With the media and well-informed football people predicting and fully expecting further massive TV rights deals if the likes of Amazon, Facebook, and even Netflix throw their hat into the bidding ring, is a break-up of the Premier League and the other major European domestic leagues in favour of a true European League a growing possibility?
For a flavour of the potential scenario, take a read of this article.
I won’t go into the numbers, the Guardian report and other articles doing the rounds cover that much more comprehensively and eloquently than I could, suffice to say the suggestion that Man United, City, Chelsea, Arsenal, Spurs and them across the park are intimating they would want considerably more of a newer, bigger cake than they currently enjoy.
This leads me to ponder whether they would try and put a gun to the head of the others by threatening to break-away and maybe even forcefully encourage the formation of a European League with the big clubs from Spain, Italy, France and Germany, and others too?
The potential numbers for future TV rights of the Premier League are staggering, likely to dwarf even the deal currently in situ and if the so-called ‘big’ clubs were to ever get their way, the current huge gap between them and the rest will likely become unbridgeable.
If enough cash were to be waved under the noses of the ownership and management structures at Man United, City, Chelsea, Arsenal, Spurs and them across the park, then the likelihood is that they’ll sooner or later fancy trying to force the issue.
I’ve always felt that Michel Platini and others within UEFA previously secretly favoured the formation of a true European League and if there’s enough financial incentive splashed around, it’s really not that difficult to imagine those six plus and at least another six others from around Europe fancying such a competition.
If the ‘big six’ from the Premier League truly forced the issue, who could not see Real Madrid, Barcelona, PSG, Bayern Munich, Juventus and Inter Milan salivating at the idea of doing likewise to form at least a twelve-team “SuperLeague”.
Twelve teams could play twice home and away for a 44-game season without any need for a cup competition, the TV and internet broadcasting companies would probably go into a feeding frenzy for the rights to screen such a league.
If another six of the biggest, wealthiest, media-darling clubs could be persuaded or chose to breakaway, an 18-team league might be formed, with a reduction to once home and away for a 34-game season.
People will say UEFA would never countenance such a move, they’d ostracise those clubs from the Champions League, restrict players from signing into a new league etc and right now, that’s probably the position.
But if a big enough TV deal were offered would they, the clubs, be bothered and just plough ahead forming a new league? Would UEFA have no alternative than to consider sanctioning it under their banner?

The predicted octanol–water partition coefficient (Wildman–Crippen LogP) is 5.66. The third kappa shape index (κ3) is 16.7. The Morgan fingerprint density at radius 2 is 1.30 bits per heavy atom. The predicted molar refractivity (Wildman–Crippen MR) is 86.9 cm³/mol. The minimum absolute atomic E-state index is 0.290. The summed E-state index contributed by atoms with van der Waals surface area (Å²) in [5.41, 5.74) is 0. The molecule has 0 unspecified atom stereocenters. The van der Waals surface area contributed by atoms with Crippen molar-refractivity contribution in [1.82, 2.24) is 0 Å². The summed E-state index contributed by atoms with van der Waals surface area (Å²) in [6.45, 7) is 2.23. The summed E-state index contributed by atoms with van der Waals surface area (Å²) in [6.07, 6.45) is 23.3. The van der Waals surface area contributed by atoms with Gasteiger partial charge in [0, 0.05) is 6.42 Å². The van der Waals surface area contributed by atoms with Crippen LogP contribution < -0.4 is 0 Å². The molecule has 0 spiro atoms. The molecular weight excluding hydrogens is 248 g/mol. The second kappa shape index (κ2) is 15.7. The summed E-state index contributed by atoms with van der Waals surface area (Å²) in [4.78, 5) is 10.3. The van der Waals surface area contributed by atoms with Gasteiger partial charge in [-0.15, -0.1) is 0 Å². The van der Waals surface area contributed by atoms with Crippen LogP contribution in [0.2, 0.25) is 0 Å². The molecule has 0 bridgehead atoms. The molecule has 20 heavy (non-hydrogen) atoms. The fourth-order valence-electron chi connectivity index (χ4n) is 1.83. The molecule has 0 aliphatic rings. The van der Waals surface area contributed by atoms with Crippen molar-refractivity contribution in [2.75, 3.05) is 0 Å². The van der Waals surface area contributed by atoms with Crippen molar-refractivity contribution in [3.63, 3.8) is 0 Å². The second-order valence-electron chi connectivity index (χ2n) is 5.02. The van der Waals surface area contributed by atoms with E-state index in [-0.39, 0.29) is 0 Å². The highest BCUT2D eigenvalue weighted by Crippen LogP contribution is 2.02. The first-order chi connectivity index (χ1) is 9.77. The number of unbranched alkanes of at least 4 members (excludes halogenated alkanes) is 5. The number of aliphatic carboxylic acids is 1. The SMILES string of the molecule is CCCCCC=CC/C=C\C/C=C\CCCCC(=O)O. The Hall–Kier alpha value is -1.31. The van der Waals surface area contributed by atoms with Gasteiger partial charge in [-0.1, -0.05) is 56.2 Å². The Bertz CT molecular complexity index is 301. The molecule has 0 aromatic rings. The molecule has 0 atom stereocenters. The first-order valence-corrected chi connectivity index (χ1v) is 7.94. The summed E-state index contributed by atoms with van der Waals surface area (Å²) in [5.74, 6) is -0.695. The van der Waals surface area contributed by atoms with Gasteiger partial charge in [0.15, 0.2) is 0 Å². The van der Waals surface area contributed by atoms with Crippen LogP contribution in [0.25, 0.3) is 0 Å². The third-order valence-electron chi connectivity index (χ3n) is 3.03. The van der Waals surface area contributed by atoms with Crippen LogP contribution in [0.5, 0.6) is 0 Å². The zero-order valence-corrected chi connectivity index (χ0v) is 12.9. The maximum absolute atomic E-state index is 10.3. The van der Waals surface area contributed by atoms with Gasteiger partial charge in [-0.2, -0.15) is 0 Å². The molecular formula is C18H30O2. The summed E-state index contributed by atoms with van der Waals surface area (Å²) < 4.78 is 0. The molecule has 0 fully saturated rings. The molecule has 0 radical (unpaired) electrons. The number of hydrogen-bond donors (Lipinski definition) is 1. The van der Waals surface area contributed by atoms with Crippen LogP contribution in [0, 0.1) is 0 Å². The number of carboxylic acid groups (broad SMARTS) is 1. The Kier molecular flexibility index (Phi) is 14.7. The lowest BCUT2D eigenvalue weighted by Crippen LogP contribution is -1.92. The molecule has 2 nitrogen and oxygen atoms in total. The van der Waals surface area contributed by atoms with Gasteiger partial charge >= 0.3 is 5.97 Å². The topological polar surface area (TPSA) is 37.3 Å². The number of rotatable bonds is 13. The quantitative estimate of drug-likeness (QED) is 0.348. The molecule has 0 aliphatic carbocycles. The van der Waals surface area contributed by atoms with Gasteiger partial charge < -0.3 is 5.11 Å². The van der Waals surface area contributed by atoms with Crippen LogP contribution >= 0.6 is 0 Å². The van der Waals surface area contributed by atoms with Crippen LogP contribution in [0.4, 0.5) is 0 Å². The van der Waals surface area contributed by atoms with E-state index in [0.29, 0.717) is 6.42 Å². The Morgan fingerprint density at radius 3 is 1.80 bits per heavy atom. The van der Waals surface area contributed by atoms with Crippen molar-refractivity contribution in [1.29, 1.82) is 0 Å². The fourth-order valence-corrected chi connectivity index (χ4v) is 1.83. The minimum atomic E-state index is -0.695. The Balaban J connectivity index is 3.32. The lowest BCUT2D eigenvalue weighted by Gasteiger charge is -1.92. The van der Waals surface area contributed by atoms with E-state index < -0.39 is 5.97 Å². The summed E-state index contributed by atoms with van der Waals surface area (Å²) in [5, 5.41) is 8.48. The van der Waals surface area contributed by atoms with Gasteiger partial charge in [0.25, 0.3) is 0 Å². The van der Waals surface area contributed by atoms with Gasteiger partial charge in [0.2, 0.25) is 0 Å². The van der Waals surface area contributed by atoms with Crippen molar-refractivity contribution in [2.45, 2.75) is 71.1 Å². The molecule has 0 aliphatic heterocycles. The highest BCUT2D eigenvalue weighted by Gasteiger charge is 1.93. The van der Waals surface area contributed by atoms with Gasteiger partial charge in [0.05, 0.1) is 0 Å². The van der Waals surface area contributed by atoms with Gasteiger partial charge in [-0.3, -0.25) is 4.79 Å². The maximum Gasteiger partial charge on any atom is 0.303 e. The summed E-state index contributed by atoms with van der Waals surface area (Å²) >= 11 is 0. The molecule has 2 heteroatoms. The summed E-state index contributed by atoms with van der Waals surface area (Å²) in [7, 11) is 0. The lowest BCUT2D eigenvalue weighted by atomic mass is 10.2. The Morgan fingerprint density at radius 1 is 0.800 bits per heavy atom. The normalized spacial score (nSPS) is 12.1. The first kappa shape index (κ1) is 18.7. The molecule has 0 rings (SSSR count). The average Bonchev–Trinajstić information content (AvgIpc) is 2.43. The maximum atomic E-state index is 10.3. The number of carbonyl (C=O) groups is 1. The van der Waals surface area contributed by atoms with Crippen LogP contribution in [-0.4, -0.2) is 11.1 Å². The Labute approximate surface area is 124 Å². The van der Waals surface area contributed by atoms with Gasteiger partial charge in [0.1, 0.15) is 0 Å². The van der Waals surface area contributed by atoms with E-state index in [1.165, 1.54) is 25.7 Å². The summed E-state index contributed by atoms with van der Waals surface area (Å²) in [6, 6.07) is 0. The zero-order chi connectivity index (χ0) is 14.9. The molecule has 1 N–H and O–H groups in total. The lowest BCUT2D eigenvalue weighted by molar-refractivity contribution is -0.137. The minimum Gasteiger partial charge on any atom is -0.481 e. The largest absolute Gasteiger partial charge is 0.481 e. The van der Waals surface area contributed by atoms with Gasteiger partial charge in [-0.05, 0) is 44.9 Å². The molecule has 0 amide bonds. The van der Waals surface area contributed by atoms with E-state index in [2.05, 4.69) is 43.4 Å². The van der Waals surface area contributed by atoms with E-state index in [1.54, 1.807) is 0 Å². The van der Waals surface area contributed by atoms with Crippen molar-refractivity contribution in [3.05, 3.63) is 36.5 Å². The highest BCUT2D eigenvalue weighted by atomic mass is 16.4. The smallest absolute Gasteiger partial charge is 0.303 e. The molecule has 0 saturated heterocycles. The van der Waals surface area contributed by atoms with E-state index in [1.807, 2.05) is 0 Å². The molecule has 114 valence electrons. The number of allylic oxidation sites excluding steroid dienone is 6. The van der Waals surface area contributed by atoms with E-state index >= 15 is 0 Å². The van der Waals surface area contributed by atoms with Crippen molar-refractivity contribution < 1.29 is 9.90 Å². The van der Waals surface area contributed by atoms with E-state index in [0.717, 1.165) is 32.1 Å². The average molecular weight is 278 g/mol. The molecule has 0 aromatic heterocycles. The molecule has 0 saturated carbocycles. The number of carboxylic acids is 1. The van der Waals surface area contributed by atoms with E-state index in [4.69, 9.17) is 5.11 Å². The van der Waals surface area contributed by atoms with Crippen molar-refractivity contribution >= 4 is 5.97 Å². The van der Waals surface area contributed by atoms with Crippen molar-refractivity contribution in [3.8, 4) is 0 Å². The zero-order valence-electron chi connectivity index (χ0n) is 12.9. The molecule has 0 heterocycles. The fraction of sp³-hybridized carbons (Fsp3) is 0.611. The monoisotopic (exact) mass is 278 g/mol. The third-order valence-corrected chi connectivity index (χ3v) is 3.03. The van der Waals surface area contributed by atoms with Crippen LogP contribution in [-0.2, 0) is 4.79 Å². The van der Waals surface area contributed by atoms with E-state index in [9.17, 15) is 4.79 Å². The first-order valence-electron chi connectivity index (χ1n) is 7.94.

The Champions League revenue streams are massive, but the marketing and TV viewing figures potential for such a “SuperLeague” could dwarf even those numbers.
Let’s imagine for argument sake that this breakaway league genuinely became a possibility and the current ‘big six’ chose to go their own way, would the domestic game here in England be any worse off?
I guess the answer is, in the short term – yes, but in the long term ?
Even at this early stage of the season, all bar those six would be grateful to finish seventh as Everton did last season, some considerable way behind.
Even the most rabid Evertonian, even when the summer transfer dealings were seemingly all going our way, was only thinking of breaking into the top four and hopefully winning one of the cups.
The subconscious focus of the fans of fourteen clubs varies from survival to mid-table respectability to hopes of finishing in the top ten. The days of everyone starting the season moreorless equal and competitively with one another are long gone distant memories.
Should the rest of the Premier League then bust a gut to prevent the ‘big six’ from going to form their greed driven and induced “SuperLeague” if that’s what they ultimately choose to do?
If they broke away, wouldn’t the Premier League suddenly become that bit more competitive – instead of fourteen clubs looking no higher than seventh place, it could be fourteen, plus say the top four from the Championship in a new 18-team league with practically all of them harbouring title ambitions every August.
We’d miss the derbies if them across the park broke away and we’d miss the ‘big’ games against the others, but we’d likely not miss the results record of recent years against nearly all of them.
If, and it’s a huge if, these clubs left, wouldn’t a genuine competitiveness in a revised Premier League return, would the cup competitions especially the FA Cup recover some of the lost charisma with the playing field being levelled?
Or would we genuinely miss them and wish they had never left?
Or would we want Everton to be a part of it and go with them – a ‘big seven’?
Ultimately, it could come down to just how greedy one or more or all of the ‘big’ European clubs really are and who amongst them has the daring to launch such a movement?